The government's argument, of course, is that it has no choice in the matter in light of Prime Minister Ariel Sharon's insistence on leaving Gaza. Yonatan Bassi, head of the Disengagement Authority, said last month that "no graves can be left in enemy territory."
Bassi hardly needed to spell out why – after all, if a Jewish cemetery were to remain in Gaza after an Israeli retreat, one can only imagine how the Palestinians would behave toward the site.
Anyone remember what they did to Joseph's Tomb in Nablus (Shechem) in the autumn of 2000, when a frenzied Palestinian mob set the site on fire and tore down the building which housed it brick by brick? Jewish prayer books and other religious articles left behind by the retreating Israeli army were set alight by the crowd, which danced and celebrated their desecration of a sacred Jewish site.
It seems safe to assume that after an Israeli departure from Gaza, the Palestinians would demonstrate a similar level of "respect" for the Jews who are buried there as well.
Clearly, the government is aware of this problem, which is why it is so anxious to remove the Jewish graves from Gush Katif. While Sharon has said that "No graves will be moved without full cooperation from the families," he also insisted that "We must try to convince those who object, and explain the importance of this move."
But what seems to escape the prime minister is what this situation says about our ostensible Palestinian partners. They won't let us live in peace, and they won't let our dead rest in peace either.
If Israel finds itself confronting a foe that is incapable of showing even a modicum of respect for the dead, is it really wise to strengthen that foe still further by handing over more territory to his control?
Call it "the cemetery test" – namely, if your opponent cannot muster the basic amount of decency necessary to refrain from desecrating a burial ground, for G-d's sake, then chances are you won't be able to make peace with him any time soon.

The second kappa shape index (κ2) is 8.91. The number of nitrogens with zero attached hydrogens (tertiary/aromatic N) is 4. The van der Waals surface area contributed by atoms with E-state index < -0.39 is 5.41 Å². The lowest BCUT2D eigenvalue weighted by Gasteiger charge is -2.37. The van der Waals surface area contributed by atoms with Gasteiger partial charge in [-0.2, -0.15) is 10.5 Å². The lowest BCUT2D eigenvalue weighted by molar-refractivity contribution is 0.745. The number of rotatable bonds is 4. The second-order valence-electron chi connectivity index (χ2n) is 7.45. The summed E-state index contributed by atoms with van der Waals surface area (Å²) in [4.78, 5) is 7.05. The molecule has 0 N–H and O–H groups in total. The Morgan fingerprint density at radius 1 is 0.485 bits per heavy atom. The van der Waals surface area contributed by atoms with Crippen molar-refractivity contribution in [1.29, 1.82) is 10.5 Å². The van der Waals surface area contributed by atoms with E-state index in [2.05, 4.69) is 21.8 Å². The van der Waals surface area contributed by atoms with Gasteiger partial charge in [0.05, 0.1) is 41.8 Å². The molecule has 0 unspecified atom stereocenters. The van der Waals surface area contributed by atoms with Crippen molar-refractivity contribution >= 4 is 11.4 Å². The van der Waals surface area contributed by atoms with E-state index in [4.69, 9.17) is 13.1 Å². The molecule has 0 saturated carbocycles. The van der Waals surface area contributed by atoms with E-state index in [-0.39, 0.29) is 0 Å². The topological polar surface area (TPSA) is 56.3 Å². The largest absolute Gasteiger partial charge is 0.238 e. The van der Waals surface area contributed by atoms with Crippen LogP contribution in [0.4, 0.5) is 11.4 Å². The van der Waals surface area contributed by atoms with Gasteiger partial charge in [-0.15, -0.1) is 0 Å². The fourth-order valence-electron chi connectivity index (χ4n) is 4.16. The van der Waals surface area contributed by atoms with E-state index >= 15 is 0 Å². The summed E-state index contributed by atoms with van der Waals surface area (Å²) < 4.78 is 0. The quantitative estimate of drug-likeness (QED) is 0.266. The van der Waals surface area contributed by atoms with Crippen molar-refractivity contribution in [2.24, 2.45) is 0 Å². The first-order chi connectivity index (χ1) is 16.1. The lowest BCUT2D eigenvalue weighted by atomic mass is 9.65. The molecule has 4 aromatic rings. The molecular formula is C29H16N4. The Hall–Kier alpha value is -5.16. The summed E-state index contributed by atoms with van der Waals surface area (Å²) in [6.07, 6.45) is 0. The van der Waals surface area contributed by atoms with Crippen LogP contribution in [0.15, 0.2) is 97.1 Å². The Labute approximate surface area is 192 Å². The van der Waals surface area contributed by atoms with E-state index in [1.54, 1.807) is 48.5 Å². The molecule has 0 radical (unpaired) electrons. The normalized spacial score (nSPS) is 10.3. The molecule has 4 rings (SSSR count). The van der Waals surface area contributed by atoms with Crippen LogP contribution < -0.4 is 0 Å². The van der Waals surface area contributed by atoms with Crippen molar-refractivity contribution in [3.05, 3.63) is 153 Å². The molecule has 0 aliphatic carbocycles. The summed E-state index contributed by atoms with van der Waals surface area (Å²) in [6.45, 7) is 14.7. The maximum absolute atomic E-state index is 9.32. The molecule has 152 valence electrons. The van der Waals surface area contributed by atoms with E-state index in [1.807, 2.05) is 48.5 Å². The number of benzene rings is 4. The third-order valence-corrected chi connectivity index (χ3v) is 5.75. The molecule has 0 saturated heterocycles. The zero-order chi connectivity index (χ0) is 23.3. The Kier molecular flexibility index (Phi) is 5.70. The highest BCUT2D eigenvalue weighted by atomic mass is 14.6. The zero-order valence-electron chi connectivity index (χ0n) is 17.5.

Since the Palestinians don't come close to passing this test, it should be obvious that it is not in Israel's interest to embolden them further by uprooting the residents of Gush Katif – living and dead – and fleeing the scene.
In Hebrew, the term used for cemetery is beit almin, which is taken from the Aramaic and translates literally as "everlasting home." This is no coincidence. Once a person has been buried, it is only in the most extreme of circumstances that his or her eternal rest should ever be disturbed.
Judaism has long placed enormous importance on the need to respect the dead. It is time that our government – a Jewish government – did the same.
Can bad reporting be bad for your health?
Anyone wondering whether this is the case need look no further than Newsweek magazine, where a combination of lousy judgment and even lousier journalism, led to death, destruction and injury.
In a May 9 report, the once-venerable news magazine reported that US personnel at the Guantanomo Bay detention center had flushed a Koran down the toilet. The report was based on a single anonymous source who couldn’t personally verify the incident, but thought he might have seen it mentioned in a classified document of some sort.
The result was not long in coming. As Reuters described it:
The report sparked violent protests across the Muslim world -- from Afghanistan, where 16 were killed and more than 100 injured, to Pakistan, Indonesia and Gaza. In the past week the reported desecration was condemned in Egypt, Saudi Arabia, Bangladesh, Malaysia and by the Arab League.
Moreover, in one fell swoop, Newsweek handed Islamist extremists new ammunition with which to stir up yet more anti-American and anti-Western sentiment.
After issuing a half-hearted apology on Sunday, the magazine came under intense criticism, and finally retracted the story on Monday.